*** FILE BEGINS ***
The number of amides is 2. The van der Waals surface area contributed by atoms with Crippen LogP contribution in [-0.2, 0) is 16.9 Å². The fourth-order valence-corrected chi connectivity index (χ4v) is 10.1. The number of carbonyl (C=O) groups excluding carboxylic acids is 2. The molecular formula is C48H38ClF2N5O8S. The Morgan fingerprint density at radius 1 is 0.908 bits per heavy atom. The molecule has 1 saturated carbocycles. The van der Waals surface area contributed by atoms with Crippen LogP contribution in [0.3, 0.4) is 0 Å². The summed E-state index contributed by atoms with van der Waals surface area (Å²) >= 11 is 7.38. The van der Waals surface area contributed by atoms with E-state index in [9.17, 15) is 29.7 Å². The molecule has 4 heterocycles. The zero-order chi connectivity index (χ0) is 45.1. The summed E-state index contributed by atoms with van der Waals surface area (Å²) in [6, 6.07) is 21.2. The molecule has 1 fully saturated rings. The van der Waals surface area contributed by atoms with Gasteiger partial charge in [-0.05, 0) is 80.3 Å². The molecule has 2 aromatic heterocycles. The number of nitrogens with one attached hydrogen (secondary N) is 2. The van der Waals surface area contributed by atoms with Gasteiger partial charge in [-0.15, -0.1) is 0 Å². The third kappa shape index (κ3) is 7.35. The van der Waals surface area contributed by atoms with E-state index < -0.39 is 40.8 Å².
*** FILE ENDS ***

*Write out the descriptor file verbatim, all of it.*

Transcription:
The number of amides is 2. The van der Waals surface area contributed by atoms with Crippen LogP contribution in [-0.2, 0) is 16.9 Å². The fourth-order valence-corrected chi connectivity index (χ4v) is 10.1. The number of carbonyl (C=O) groups excluding carboxylic acids is 2. The molecular formula is C48H38ClF2N5O8S. The Morgan fingerprint density at radius 1 is 0.908 bits per heavy atom. The molecule has 1 saturated carbocycles. The van der Waals surface area contributed by atoms with Crippen LogP contribution in [0.3, 0.4) is 0 Å². The summed E-state index contributed by atoms with van der Waals surface area (Å²) >= 11 is 7.38. The van der Waals surface area contributed by atoms with E-state index in [9.17, 15) is 29.7 Å². The molecule has 4 heterocycles. The zero-order chi connectivity index (χ0) is 45.1. The summed E-state index contributed by atoms with van der Waals surface area (Å²) in [6, 6.07) is 21.2. The molecule has 1 fully saturated rings. The van der Waals surface area contributed by atoms with Gasteiger partial charge in [-0.05, 0) is 80.3 Å². The molecule has 2 aromatic heterocycles. The number of nitrogens with one attached hydrogen (secondary N) is 2. The van der Waals surface area contributed by atoms with Gasteiger partial charge in [-0.15, -0.1) is 0 Å². The third kappa shape index (κ3) is 7.35. The van der Waals surface area contributed by atoms with E-state index < -0.39 is 40.8 Å².